Detainees sit blindfolded after being arrested by Iraqi police in Karbala, October 2006. A US army sergeant on trial for murder testified Thursday he had no role in the killing of unarmed Iraqi detainees, but helped to cover up the shootings out of loyalty to his men.(AFP)
How much is an Iraqi life worth? $3,000, $2,500, $500? The ACLU has been trying to find out. Yesterday, they released 496 files which they received in response to a Freedom of Information request and now you can read them yourself. Here are just a few examples:
|rmy Bates 1648 – 1650||5/30/2005||Mahmodiyah, Iraq||Claim behalf of Iraqi [Redacted] by parent. Claimant's son was exhumed by NCIS as part of a double murder investigation involving the Marines. Claimant was given a claims card and told to file it with FOB St. Michael for compensation regarding the exhumation. Notes that the family of the second victim has already been paid a condolence payment for same incident. Condolence payment granted: $700 US. Circumstances of incident unknown. See related claim: Army 1646 – 1647.|
|Army Bates 1004 – 1007||1/6/2005||July Bridge, Baghdad, Iraq||Claim on behalf of Iraqi [Redacted] by wife. [Redacted], a journalist for an independent newspaper, was shot and killed by US forces as he crossed the bridge. [Redacted] was the father of four kids. Claimant had "documentation from CA confirming that U.S. troops were in the area at that time." The medical report also confirmed that a 5.56 mm round killed [Redacted]. Finding: sufficient evidence; Compensation: $2,500 US.|
|Army Bates 75 – 78||3/4/2003||Kandahar, Afghanistan||Claim filed on behalf of Afghan [Redacted] by mother. [Redacted] (a young child) was hit by a US Humvee while crossing the road. [Redacted] was hospitalized for three weeks before dying of his injuries. Finding: negligence; Compensation: $1,500 US.|
|Army Bates 205 – 207||4/2/2005||Redacted||Claim on behalf of Iraqi [Redacted] by husband. Husband, wife, and children were returning home from a party when they were fired on by Coalition Forces (CF). An RPG had been previously fired at CF and CF were returning fire when they struck and killed [Redacted]. The vehicle was also damaged by gunfire. Finding: not included. A condolence payment of $4,000 US total ($2,500 for death and $1,500 for damage) is offered and justified as follows: "By making this condolence payment, MNF ensures the family and community recognize the MNFs' sympathy for the unfortunate occurrence. Support will positively influence both the community and local Iraqi leaders."|
It's important to note that these 496 files are just the tip of the iceberg … as a followup to the ACLU's release, the New York Times reports:
They represent only a small fraction of the claims filed. In all, the military has paid more than $32 million to Iraqi and Afghan civilians for noncombat-related killings,
injuries and property damage, an Army spokeswoman said. That figure does not include condolence payments made at a unit commander’s discretion.
The Foreign Claims Act, which governs such compensation, does not deal with combat-related cases.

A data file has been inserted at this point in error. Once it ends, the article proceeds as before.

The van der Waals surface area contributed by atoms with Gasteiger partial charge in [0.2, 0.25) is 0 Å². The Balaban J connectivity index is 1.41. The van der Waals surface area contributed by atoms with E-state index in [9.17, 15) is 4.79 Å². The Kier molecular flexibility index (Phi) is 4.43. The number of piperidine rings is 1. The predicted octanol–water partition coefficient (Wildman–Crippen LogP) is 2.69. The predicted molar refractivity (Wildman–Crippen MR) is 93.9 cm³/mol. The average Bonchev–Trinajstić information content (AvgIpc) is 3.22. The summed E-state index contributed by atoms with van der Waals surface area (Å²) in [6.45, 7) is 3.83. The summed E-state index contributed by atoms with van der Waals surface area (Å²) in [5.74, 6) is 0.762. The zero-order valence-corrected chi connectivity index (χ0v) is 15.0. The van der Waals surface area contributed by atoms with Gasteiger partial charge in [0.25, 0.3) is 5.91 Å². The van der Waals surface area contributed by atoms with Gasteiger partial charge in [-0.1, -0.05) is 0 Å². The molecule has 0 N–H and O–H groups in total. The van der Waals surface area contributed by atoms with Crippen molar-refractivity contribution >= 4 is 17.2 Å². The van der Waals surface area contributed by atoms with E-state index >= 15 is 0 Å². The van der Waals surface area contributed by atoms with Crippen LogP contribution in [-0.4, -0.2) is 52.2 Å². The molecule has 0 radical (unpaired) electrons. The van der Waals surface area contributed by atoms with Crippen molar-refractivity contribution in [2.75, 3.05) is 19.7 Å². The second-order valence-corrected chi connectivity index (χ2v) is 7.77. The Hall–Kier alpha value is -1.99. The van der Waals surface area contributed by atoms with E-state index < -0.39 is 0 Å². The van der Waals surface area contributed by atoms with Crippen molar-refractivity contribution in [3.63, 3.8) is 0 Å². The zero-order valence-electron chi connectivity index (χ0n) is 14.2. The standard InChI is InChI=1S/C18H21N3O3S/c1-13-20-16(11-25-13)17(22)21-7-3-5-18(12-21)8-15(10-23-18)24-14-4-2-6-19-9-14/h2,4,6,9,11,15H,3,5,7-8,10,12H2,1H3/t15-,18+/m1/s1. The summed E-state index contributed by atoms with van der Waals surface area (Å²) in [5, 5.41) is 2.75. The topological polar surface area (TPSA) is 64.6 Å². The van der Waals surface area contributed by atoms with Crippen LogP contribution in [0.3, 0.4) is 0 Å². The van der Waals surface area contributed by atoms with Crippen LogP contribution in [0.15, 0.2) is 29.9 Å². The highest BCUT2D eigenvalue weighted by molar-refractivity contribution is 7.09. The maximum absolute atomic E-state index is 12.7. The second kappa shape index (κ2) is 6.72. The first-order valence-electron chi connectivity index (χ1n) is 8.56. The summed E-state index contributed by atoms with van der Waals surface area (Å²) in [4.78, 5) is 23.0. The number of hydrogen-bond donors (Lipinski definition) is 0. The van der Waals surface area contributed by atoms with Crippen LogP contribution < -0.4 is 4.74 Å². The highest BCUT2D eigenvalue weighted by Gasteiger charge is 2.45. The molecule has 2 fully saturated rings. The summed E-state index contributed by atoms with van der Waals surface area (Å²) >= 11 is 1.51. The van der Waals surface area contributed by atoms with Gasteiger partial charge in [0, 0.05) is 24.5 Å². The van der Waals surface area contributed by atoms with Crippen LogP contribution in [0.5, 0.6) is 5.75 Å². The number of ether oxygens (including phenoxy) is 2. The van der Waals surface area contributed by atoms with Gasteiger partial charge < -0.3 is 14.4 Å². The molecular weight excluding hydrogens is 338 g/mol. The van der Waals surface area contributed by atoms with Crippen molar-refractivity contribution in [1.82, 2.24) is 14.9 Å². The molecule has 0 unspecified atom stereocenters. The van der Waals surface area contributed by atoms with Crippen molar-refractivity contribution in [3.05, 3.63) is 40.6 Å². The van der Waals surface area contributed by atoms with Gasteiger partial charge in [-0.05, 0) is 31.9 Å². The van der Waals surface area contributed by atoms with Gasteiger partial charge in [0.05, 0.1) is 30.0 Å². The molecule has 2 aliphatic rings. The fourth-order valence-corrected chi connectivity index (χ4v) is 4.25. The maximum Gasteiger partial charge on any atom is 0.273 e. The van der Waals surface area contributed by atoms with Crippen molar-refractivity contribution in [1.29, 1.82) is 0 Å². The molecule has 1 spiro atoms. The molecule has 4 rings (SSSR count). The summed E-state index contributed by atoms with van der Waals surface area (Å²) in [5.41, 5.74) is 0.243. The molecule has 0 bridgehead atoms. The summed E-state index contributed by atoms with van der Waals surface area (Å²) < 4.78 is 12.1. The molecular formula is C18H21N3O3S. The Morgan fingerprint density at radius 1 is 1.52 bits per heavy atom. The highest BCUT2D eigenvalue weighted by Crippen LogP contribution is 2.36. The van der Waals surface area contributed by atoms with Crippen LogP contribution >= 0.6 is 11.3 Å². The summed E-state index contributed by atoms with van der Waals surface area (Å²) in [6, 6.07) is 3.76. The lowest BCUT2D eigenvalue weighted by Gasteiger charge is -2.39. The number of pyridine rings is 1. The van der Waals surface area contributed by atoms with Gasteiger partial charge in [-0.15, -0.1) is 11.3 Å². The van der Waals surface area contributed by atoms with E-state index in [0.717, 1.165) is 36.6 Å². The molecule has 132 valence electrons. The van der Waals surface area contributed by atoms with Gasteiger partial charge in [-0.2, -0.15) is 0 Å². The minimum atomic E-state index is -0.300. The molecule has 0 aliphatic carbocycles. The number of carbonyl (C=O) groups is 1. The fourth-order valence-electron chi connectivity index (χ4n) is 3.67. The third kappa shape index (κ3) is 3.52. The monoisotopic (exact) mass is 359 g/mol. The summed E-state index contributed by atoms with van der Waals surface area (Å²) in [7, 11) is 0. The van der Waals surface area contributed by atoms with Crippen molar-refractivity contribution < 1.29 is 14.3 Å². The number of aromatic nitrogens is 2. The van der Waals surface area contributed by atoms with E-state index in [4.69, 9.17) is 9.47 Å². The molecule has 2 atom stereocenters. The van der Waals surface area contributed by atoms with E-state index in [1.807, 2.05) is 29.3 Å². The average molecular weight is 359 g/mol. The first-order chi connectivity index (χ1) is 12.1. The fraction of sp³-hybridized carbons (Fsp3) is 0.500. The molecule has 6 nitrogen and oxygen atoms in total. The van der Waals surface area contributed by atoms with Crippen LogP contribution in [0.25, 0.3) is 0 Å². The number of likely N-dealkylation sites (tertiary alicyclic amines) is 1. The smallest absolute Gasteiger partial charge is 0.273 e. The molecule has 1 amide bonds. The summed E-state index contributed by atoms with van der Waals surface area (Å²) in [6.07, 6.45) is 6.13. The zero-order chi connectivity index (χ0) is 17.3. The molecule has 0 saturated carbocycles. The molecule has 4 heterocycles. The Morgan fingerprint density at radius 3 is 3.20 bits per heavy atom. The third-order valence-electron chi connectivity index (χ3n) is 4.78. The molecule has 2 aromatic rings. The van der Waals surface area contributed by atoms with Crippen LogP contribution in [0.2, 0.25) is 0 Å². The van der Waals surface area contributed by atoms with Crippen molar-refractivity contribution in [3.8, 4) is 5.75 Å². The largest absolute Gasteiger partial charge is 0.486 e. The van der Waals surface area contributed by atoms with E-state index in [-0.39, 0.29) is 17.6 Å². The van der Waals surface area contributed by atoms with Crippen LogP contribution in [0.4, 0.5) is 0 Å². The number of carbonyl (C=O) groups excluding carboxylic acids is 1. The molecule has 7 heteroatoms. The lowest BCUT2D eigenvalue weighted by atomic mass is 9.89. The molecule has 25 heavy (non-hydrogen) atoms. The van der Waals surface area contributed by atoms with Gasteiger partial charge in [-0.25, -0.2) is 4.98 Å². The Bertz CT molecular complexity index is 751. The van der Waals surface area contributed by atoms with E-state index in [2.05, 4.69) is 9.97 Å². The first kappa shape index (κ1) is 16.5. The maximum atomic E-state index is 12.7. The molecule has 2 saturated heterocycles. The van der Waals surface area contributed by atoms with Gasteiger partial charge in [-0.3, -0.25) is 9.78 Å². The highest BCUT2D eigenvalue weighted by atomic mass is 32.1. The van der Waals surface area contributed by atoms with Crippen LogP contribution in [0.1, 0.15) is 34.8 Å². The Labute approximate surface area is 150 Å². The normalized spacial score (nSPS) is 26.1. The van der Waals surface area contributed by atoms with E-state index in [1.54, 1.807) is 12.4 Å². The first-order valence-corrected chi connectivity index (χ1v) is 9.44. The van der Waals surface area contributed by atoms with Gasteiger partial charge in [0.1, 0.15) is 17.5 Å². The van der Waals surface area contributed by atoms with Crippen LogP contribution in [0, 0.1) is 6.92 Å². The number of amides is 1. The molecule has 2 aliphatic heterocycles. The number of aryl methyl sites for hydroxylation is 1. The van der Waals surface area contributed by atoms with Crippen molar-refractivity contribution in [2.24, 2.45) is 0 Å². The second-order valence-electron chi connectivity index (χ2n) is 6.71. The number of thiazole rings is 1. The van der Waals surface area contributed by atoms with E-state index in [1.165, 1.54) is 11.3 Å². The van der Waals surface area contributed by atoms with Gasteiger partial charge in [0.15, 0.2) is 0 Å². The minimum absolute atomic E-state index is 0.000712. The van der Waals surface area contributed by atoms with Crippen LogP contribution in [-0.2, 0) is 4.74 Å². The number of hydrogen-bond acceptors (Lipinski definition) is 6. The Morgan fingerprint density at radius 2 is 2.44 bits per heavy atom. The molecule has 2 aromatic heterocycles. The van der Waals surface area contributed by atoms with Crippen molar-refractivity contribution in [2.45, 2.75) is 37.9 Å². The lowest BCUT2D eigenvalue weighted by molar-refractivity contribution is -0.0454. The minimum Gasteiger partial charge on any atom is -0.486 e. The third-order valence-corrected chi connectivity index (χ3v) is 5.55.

The total number of claims filed, or paid, is unclear, although extensive data has been provided in reports to Congress. There is no way to know immediately whether disciplinary action or prosecution has resulted from the cases.
Soldiers hand out instruction cards after mistakes are made, so Iraqis know where to file claims.
And who decides the value of that life?
There are no specific guidelines to tell Army field officers judging the claims how to evaluate the cash value of a life taken, Major [Anne] Edgecomb [an army spokesperson] said. She said officers “consider the contributions the deceased made to those left behind and offer an award based on the facts, local tribal customs, and local law.”
The math is horrific – the ACLU files show that about 40% were rejected as "combat related" and if condolence payments were made, those payments are not included in the $32million figure. Another 10% are paid nothing "because the Army could not find a “significant activity” report confirming an incident." Looking at the ACLU files, it appears that the typical payment is no more than $3,000 for a dead civilian … a very rough estimate would mean that the $32 million in payments means 10,667 civilian deaths where the US actually agrees to pay (but of course, not to take specific responsibility). And remember that these are non combat related deaths – any hint that the civilian was even near a combat site places them outside this compensation system. One example from the ACLU files:
|Army Bates 518 – 521||2/24/2005||Al Dijail, Iraq||Claim on behalf of Iraqi [Redacted] by father. [Redacted], a shepherd, was tending his sheep 1,000 meters from a site where Coalition Forces (CF) detonated a stockpile of old regime ammunition. The detonation resulted in shrapnel, some of which hit and killed [Redacted]. Finding: denied due to combat exception. Finds that "detonation of ammunition" is a combat activity.|
Reading these files – and realizing they are just a small fraction of the total, realizing that many Iraqis would not even consider filing such a claim – we begin to get a fuller picture of the true horror of our actions in Iraq. I've been trying all day to find words to accompany these records, a way of memorializing these senseless deaths caused by our occupation or Iraq, but no words come. We can and should demand a full investigation and a full accounting of the civilian casualties of our actions in Iraq, we can and should demand an end to the occupation … but today, it's important that we take the time to read these files, to recognize our sisters and brothers in those dreadful bureaucratic forms and to mourn these innocent lives … each and every one worth so much more, so much more.